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Editorial: Review scores don’t add up

This post has not been edited by the GamesBeat staff. Opinions by GamesBeat community writers do not necessarily reflect those of the staff.

It's been an interesting week for game reviews. I'm not referring to my Rage review – which is pretty great – rather, the shenanigans some game journalists have gotten away with this week. Firstly, there were some perfect review scores for Battlefield 3, an eloquent – though misguided – look at Uncharted 3 that was torn apart by trolls, and IGN once again set the standard for journalistic integrity (or its opposite, as it were).

I'm more concerned with the whole perfect score issue. Not that a game should never attain one: if a game has no discernable flaws at the time of release, and sets new standards in presentation and design, it should get as many points, stars or thumbs-up available. Battlefield 3, however, is not one of those perfect games; the reviewers even say so themselves.

It all started with an innocent tweet from GameSpy editor, Bennett Ring. I read the review as instructed, but had some questions once I'd read it all, and saw those five (out of five) stars. As above, a perfect score when justified is fine, but when I read "campaign is good rather than brilliant," "much of what's new is familiar," "BF3 is a flawed game," I thought that some questions were in order. To his credit, Bennett answered the first one, but understandably – the response was pretty defensive, and didn't really address the issue. That is, the writer's challenging the definition of what perfect is.

Then, peripheral to this, I thought I heard a dissenting voice. That of veteran Australian game journalist, David Wildgoose, proclaiming that he had always expected the following concensus between reviewers: "Great MP, Crap SP." I joined in, questioning how the game could still enjoy perfect scores despite part of the package being flawed. His response floored me: "No drama with the scores. It's a great multiplayer FPS. The campaign shouldn't detract from that."

What the hell? You can include a derivative single player campaign and have it written off as a value-added bonus? It got more interesting.



So, as quoted in the picture, Wildgoose went on to say that even if Battlefield 3's campaign was an unplayable mess, he would still be comfortable awarding it a perfect/ near-perfect score. Ars Technica writer, Ben Kuchera mirrored those comments as well, equating his experience to Battlefield 3's multiplayer suite being a great steak, with the campaign compared to a "bad beer."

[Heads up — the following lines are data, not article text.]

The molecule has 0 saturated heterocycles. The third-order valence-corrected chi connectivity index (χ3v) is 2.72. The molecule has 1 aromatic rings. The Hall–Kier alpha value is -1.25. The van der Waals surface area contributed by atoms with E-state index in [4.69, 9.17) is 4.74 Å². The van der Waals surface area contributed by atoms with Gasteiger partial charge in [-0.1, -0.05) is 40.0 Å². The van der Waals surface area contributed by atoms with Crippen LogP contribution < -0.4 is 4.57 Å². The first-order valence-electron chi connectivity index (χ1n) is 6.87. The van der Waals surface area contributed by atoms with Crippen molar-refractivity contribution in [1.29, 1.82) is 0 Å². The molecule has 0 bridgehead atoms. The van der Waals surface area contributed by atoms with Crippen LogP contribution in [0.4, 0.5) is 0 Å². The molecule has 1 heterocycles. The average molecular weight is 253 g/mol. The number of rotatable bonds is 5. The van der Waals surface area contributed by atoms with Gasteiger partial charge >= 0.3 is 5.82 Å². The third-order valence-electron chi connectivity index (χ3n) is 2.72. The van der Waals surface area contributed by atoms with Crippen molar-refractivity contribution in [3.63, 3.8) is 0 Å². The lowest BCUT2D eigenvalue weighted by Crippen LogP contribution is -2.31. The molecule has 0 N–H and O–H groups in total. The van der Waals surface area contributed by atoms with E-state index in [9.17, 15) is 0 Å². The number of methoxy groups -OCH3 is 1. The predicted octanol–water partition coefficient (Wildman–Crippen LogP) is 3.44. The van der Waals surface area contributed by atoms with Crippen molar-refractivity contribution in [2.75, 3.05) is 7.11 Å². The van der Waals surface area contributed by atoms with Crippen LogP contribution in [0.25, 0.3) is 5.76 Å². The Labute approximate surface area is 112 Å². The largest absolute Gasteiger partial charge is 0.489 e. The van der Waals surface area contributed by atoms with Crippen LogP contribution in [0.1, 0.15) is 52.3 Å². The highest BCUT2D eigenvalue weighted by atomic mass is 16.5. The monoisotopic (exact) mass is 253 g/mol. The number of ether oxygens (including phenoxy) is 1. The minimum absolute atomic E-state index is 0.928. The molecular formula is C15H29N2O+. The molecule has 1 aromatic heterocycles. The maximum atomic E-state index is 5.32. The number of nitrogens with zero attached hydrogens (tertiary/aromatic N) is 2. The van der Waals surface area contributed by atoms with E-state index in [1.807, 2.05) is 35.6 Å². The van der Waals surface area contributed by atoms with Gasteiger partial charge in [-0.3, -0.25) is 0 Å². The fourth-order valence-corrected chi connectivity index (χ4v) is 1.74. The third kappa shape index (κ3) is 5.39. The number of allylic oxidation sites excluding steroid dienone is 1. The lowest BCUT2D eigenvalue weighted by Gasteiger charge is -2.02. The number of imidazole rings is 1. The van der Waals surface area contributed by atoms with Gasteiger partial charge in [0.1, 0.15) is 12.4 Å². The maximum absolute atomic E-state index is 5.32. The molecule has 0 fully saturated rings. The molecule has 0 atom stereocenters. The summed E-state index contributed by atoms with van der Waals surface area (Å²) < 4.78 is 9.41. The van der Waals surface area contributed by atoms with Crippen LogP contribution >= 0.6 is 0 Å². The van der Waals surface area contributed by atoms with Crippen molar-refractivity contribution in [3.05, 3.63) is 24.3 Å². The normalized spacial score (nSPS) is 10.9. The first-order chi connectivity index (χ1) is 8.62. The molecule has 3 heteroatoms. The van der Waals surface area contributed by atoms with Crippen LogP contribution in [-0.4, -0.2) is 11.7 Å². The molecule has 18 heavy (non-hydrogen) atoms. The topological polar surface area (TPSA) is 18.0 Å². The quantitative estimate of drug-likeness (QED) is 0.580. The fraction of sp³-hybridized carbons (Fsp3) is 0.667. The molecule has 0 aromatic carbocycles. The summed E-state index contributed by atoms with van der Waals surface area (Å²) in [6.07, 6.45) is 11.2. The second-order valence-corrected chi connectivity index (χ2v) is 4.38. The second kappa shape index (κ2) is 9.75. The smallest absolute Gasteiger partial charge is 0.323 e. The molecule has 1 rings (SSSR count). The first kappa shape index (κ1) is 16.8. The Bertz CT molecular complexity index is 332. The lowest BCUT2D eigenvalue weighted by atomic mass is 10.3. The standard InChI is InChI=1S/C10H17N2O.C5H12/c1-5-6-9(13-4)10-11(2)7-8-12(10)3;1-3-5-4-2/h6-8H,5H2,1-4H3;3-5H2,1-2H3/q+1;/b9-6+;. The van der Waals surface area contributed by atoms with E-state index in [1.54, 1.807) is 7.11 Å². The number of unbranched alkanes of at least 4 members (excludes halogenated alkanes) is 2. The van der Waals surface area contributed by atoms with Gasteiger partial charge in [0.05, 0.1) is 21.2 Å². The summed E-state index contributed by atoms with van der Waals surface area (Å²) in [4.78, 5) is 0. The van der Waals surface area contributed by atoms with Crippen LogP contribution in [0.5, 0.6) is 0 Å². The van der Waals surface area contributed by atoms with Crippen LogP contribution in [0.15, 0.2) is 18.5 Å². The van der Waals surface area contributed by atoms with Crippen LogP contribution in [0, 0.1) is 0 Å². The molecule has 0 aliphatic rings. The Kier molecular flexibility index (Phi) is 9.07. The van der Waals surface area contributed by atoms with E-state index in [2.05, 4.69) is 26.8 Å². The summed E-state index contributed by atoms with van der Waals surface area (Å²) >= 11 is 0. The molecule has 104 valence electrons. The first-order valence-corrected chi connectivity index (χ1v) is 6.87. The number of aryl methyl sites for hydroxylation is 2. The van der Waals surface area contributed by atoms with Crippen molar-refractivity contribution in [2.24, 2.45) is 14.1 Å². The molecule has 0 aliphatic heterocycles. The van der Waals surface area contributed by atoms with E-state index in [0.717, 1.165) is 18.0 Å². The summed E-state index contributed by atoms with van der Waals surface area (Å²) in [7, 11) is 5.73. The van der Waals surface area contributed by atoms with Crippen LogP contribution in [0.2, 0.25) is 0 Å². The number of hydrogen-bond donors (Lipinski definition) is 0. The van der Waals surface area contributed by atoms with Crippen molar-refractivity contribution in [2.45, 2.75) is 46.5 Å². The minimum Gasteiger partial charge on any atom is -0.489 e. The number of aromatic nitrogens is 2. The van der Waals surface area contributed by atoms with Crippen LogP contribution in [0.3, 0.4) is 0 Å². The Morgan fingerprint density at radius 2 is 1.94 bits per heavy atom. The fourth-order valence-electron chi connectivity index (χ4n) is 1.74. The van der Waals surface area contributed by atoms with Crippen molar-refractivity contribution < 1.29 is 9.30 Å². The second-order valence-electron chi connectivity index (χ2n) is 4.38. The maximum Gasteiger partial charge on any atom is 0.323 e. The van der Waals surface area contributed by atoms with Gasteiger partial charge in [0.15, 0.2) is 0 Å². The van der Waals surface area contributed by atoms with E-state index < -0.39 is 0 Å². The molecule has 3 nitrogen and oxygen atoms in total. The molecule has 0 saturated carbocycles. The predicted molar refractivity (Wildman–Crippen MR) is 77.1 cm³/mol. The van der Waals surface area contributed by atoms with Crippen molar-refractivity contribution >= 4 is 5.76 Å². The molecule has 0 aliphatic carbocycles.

Let's consider that then: let's compare gaming to a meal. We'll just tweak the analogy so that it suits my thesis. Imagine you order a steak (tofu for you vegetarians out there) with all of your favourite sides: potato bake, fries, gravy, the whole spread. The steak is amazing, cooked just how you like. The fries, however, are cold. The potato isn't cooked properly, and and the gravy is a watery mess. Did you have the perfect meal? No! Did you have a great steak? You bet. How did the meaning of perfect get lost?

 Why are we also then, so hard on single player-focused games that either feature no multiplayer component, or one of questionable quality? Why is a stellar single player campaign not exempt in the same way Battlefield 3 and Call of Duty: Modern Warfare 2 are, when they feature a "tacked-on" multiplayer suite?

Bulletstorm isn't the best example, as it has a fairly solid metarating; but it did cop stick for its laggy multiplayer mode. To be fair, plenty still sung its praises, but some did point it out as a "failing." Sure it "shines as a single-player shooter," but obviously not enough to account for the lack of depth in regards to multiplayer.

 

As for Eurogamer's oft-discussed Uncharted 3 review, it seemed as though Simon Parkin was expecting something other than a heavily-scripted third-person cover shooter / platformer. The whole franchise has been defined by the action movie set pieces and meticulous pacing. I can't think of a single game in the genre that has succeeded when it allowed players to meander around, looking for the next objective. If you subtract the shooting from the equation, the 2008 reimagining of Prince of Persia failed – in my opinion at least – because there was a little bit too much freedom and a lack of direction. It was beautiful, but if I left the game alone for a sustained period, I forgot what I was doing. In the end, I never finished it. I can almost guarantee that the same won't happen with Drake's Deception. I should clarify that I don't believe Uncharted 3 is entitled to a perfect review – nor do I think that I'll give it one – I just think you could maybe pick on the arbitrary nature of the platforming sequences and the ambiguous damage model (going from my experience with its predecessor).

I didn't like it how the bad guys shot at me. 

I'll mention Daemon Hatfield's gaffe in passing, because what did you expect? It's IGN! I'm not saying you can't get a feel for a game playing on Easy, but when a substantial portion of content is locked to a higher difficulty – like Jamestown, for example – you may just have to man-up and put it on Normal. Better yet, if the developer calls you on it, don't hack a part out of your review and try to cover it up. Transparency is a bitch sometimes, I know. I should also clarify that I haven't yet played PixelJunk Sidescroller, but the situation doesn't look good for the site or the developer.

We need to change the way we review games. I'm not saying that you need to get rid of scores – it might help – but there are other ways. How about issuing different scores for both the single and mutliplayer components? How about letting your words do the talking?

How do you think game reviews should be handled? Is the status quo acceptable?


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